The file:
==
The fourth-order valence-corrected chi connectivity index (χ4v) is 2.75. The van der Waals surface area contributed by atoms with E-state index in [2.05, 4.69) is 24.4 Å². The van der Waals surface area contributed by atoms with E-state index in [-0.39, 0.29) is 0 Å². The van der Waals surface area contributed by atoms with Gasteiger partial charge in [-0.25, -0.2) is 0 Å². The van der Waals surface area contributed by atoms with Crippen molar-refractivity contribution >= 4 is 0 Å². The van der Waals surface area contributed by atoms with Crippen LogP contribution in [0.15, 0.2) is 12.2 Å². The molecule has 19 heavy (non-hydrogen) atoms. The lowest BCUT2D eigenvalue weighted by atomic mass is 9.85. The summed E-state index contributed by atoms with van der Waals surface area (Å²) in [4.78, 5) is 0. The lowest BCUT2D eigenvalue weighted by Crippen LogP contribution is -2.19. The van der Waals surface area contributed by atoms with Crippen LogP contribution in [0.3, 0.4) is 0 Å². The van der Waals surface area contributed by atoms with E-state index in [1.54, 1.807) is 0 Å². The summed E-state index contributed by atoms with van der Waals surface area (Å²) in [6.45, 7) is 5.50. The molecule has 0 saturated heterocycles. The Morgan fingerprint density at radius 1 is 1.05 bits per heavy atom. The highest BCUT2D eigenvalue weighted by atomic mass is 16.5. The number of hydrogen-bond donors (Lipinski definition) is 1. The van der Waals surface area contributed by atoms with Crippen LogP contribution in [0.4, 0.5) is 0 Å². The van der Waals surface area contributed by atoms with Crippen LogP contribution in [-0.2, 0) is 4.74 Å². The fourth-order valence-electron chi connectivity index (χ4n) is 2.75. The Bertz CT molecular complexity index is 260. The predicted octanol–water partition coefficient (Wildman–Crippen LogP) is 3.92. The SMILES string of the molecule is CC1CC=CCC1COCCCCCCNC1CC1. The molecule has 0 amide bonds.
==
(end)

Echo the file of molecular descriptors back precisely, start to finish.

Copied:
The fourth-order valence-corrected chi connectivity index (χ4v) is 2.75. The van der Waals surface area contributed by atoms with E-state index in [2.05, 4.69) is 24.4 Å². The van der Waals surface area contributed by atoms with E-state index in [-0.39, 0.29) is 0 Å². The van der Waals surface area contributed by atoms with Gasteiger partial charge in [-0.25, -0.2) is 0 Å². The van der Waals surface area contributed by atoms with Crippen molar-refractivity contribution >= 4 is 0 Å². The van der Waals surface area contributed by atoms with Crippen LogP contribution in [0.15, 0.2) is 12.2 Å². The molecule has 19 heavy (non-hydrogen) atoms. The lowest BCUT2D eigenvalue weighted by atomic mass is 9.85. The summed E-state index contributed by atoms with van der Waals surface area (Å²) in [4.78, 5) is 0. The lowest BCUT2D eigenvalue weighted by Crippen LogP contribution is -2.19. The van der Waals surface area contributed by atoms with Crippen LogP contribution in [0.3, 0.4) is 0 Å². The van der Waals surface area contributed by atoms with E-state index in [1.54, 1.807) is 0 Å². The summed E-state index contributed by atoms with van der Waals surface area (Å²) in [6.45, 7) is 5.50. The molecule has 0 saturated heterocycles. The Morgan fingerprint density at radius 1 is 1.05 bits per heavy atom. The highest BCUT2D eigenvalue weighted by atomic mass is 16.5. The number of hydrogen-bond donors (Lipinski definition) is 1. The van der Waals surface area contributed by atoms with Crippen LogP contribution in [0.4, 0.5) is 0 Å². The van der Waals surface area contributed by atoms with Crippen LogP contribution in [-0.2, 0) is 4.74 Å². The fourth-order valence-electron chi connectivity index (χ4n) is 2.75. The Bertz CT molecular complexity index is 260. The predicted octanol–water partition coefficient (Wildman–Crippen LogP) is 3.92. The SMILES string of the molecule is CC1CC=CCC1COCCCCCCNC1CC1. The molecule has 0 amide bonds.